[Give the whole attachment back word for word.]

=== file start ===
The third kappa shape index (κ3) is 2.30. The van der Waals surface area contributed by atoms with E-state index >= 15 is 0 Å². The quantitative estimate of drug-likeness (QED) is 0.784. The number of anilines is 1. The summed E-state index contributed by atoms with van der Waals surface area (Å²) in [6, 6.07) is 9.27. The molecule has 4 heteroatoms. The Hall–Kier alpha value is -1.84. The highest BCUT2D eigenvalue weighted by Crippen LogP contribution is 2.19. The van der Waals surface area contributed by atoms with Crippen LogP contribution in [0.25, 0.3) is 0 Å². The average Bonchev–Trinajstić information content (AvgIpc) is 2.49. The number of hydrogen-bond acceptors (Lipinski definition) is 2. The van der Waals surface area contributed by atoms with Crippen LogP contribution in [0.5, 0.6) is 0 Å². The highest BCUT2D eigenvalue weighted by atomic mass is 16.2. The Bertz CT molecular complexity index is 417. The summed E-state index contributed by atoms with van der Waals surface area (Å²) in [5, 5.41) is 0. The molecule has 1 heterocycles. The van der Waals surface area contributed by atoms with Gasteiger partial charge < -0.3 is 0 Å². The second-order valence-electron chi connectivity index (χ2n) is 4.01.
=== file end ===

The third kappa shape index (κ3) is 2.30. The van der Waals surface area contributed by atoms with E-state index >= 15 is 0 Å². The quantitative estimate of drug-likeness (QED) is 0.784. The number of anilines is 1. The summed E-state index contributed by atoms with van der Waals surface area (Å²) in [6, 6.07) is 9.27. The molecule has 4 heteroatoms. The Hall–Kier alpha value is -1.84. The highest BCUT2D eigenvalue weighted by Crippen LogP contribution is 2.19. The van der Waals surface area contributed by atoms with Crippen LogP contribution in [0.25, 0.3) is 0 Å². The average Bonchev–Trinajstić information content (AvgIpc) is 2.49. The number of hydrogen-bond acceptors (Lipinski definition) is 2. The van der Waals surface area contributed by atoms with Crippen LogP contribution in [0.5, 0.6) is 0 Å². The highest BCUT2D eigenvalue weighted by atomic mass is 16.2. The Bertz CT molecular complexity index is 417. The summed E-state index contributed by atoms with van der Waals surface area (Å²) in [5, 5.41) is 0. The molecule has 1 heterocycles. The van der Waals surface area contributed by atoms with Gasteiger partial charge < -0.3 is 0 Å². The second-order valence-electron chi connectivity index (χ2n) is 4.01.